- More cost-effective - The long-term costs you could incur by not fixing your feline friend can be excessive. Treating cancers of the reproductive system can be quite costly, as is caring for a new litter of kittens. Additionally, unaltered pets can be more destructive and may engage in serious fights with neighborhood strays, often requiring pricey treatments.
- Your cat will likely be happier to stay home - One of the reasons fixed cats live so much longer is that they are less likely to wander away from home and fight with other male cats. Sterilization stops the production of testosterone. This hormone leads to more aggressive behavior.
Reasons to Get Your Dog Fixed
Our vets feel that getting your dog fixed is an important part of caring for your pet's overall health and well-being. Below are just a few reasons why you should consider getting your dog spayed or neutered.
- Population control - According to the ASPCA (American Society for the Prevention of Cruelty to Animals), approximately 3.3 million dogs enter shelters every year across the USA. Fixing your dog is the best way for you to help reduce the overall number of unplanned puppies each year while improving your pet's behavior and reducing their risk of some serious health conditions.
- Prevent disease - Sterilization helps to prevent male dogs from developing testicular cancer and helps to prevent serious health problems from affecting your female dog such as pyometra, (a potentially life-threatening uterine infection), and mammary cancer.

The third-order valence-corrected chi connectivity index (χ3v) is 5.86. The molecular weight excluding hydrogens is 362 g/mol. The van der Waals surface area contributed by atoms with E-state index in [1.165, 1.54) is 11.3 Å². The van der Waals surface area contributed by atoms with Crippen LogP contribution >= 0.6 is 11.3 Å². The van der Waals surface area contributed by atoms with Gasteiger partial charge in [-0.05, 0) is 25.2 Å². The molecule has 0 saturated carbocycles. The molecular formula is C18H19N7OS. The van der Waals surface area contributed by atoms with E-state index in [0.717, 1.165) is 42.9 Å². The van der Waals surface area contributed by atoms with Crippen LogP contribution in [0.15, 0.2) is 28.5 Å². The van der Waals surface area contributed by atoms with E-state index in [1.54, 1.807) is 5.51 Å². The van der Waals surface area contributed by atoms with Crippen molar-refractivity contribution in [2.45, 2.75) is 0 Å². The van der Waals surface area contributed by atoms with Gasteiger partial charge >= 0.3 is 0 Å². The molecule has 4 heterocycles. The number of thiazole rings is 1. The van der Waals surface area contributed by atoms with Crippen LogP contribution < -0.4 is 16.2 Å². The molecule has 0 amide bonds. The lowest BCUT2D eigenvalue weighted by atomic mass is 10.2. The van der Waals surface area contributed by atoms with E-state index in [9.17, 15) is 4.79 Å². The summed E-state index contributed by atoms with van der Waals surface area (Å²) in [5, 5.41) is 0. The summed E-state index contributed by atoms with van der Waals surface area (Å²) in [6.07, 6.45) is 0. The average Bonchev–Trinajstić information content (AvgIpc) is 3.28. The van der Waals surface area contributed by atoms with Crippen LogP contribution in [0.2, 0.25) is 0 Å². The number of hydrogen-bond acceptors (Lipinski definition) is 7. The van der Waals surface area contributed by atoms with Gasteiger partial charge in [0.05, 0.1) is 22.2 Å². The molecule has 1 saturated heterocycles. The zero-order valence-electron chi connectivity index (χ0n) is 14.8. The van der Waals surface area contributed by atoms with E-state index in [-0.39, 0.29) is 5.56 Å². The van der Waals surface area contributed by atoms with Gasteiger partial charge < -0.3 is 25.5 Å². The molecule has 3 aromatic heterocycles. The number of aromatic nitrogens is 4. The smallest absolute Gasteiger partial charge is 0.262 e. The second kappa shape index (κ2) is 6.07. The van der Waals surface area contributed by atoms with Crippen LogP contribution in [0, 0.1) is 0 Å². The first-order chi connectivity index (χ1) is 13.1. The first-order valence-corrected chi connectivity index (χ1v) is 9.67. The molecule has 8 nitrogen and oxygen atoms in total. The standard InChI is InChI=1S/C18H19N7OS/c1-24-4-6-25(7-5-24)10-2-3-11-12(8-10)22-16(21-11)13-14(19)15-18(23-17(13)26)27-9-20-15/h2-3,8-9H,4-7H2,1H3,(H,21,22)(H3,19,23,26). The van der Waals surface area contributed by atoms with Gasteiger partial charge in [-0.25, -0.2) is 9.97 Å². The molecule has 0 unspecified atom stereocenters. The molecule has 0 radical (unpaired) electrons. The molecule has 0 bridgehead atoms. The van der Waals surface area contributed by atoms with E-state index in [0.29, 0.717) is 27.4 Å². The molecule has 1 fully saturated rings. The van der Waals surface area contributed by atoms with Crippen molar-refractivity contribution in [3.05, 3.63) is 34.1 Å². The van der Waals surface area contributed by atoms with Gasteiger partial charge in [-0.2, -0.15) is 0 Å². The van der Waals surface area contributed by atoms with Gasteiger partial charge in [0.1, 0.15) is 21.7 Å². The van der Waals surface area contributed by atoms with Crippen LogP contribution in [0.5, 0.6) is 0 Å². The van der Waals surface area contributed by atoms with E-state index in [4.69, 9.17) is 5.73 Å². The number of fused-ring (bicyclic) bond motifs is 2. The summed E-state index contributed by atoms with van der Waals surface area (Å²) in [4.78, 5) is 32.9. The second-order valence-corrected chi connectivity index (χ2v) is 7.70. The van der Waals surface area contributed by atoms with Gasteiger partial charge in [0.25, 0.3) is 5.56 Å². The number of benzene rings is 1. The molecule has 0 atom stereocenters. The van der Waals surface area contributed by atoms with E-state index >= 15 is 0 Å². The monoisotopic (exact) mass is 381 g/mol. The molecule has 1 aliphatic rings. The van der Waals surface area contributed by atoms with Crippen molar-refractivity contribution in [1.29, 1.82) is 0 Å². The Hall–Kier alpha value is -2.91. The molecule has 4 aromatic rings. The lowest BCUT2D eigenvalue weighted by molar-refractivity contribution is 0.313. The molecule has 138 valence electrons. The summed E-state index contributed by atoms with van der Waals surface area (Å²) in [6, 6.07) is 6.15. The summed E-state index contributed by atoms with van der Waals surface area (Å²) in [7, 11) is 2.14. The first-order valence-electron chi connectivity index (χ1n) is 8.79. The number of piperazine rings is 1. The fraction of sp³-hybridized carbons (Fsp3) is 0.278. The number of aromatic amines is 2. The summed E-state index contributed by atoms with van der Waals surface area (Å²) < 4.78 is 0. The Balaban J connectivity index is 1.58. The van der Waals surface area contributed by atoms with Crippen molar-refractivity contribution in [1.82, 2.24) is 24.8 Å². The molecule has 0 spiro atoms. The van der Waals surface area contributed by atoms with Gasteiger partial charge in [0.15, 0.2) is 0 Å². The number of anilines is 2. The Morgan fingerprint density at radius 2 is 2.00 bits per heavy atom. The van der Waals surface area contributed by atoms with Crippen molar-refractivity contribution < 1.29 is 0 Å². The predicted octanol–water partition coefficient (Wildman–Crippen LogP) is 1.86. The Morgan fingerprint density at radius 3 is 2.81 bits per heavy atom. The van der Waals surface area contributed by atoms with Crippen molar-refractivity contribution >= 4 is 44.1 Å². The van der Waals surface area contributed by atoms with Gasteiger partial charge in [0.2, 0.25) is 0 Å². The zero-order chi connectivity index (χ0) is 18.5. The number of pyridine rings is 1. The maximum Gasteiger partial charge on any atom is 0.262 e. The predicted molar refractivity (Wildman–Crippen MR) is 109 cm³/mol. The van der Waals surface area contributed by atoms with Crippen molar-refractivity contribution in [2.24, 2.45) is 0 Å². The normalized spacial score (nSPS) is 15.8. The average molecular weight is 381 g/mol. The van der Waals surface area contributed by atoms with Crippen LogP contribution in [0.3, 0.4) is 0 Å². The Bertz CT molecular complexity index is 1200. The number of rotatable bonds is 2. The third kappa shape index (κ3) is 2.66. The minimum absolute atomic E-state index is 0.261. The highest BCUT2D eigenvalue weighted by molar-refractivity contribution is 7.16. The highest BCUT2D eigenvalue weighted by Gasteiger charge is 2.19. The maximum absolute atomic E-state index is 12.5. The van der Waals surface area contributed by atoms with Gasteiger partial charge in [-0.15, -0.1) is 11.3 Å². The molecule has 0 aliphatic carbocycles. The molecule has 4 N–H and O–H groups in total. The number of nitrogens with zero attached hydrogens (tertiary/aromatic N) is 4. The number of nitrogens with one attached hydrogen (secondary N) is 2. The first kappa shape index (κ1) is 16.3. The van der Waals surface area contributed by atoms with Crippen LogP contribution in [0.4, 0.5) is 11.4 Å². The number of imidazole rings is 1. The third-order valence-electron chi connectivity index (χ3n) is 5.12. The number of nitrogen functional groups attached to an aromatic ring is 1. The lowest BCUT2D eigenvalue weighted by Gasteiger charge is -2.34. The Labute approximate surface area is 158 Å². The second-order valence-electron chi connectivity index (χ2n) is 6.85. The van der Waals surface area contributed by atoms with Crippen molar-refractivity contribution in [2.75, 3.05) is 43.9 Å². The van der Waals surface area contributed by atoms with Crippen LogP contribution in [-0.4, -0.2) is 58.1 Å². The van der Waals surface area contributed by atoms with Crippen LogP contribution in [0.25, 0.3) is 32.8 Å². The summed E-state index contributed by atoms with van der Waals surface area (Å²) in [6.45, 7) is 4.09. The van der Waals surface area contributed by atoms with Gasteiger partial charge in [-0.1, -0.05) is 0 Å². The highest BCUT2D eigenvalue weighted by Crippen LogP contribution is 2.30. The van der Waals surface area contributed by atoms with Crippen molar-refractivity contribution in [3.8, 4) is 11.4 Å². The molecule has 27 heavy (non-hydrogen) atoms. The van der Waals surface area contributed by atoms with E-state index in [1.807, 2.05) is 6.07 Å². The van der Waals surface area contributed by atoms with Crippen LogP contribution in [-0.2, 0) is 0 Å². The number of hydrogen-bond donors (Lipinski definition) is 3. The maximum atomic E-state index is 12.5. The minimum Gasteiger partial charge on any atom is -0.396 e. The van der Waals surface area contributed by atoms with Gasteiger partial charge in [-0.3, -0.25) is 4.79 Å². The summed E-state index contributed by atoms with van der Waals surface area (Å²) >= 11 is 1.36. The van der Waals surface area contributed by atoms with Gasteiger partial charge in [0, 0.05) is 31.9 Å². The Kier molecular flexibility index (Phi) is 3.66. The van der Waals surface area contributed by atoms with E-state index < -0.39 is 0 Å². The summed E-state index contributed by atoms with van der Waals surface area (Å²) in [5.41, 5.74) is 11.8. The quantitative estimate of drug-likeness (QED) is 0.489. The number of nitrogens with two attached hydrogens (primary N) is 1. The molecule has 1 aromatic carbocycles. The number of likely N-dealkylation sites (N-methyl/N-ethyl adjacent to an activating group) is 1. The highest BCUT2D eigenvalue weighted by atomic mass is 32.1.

- Curb unwanted behaviors - These surgeries may also help reduce a number of undesirable behaviors such as dog aggression, roaming and straying, and humping or mounting.
- Save money - Treating cancers of the reproductive system can be quite costly, as is caring for a dog throughout pregnancy and caring for puppies. Not only that, unaltered pets can be more destructive indoors and in your yard and may engage in serious fights with neighborhood strays, often requiring trips to the emergency vet.
- Your dog will be more contented to stay home - Male dogs that have not been fixed are very likely to try to escape on a regular basis to go in search of female dogs that are in heat. Unaccompanied roaming can lead to an increased risk of being hit by a car or becoming lost or stolen. Having your dog fixed can help them to feel more contented to be at home with you.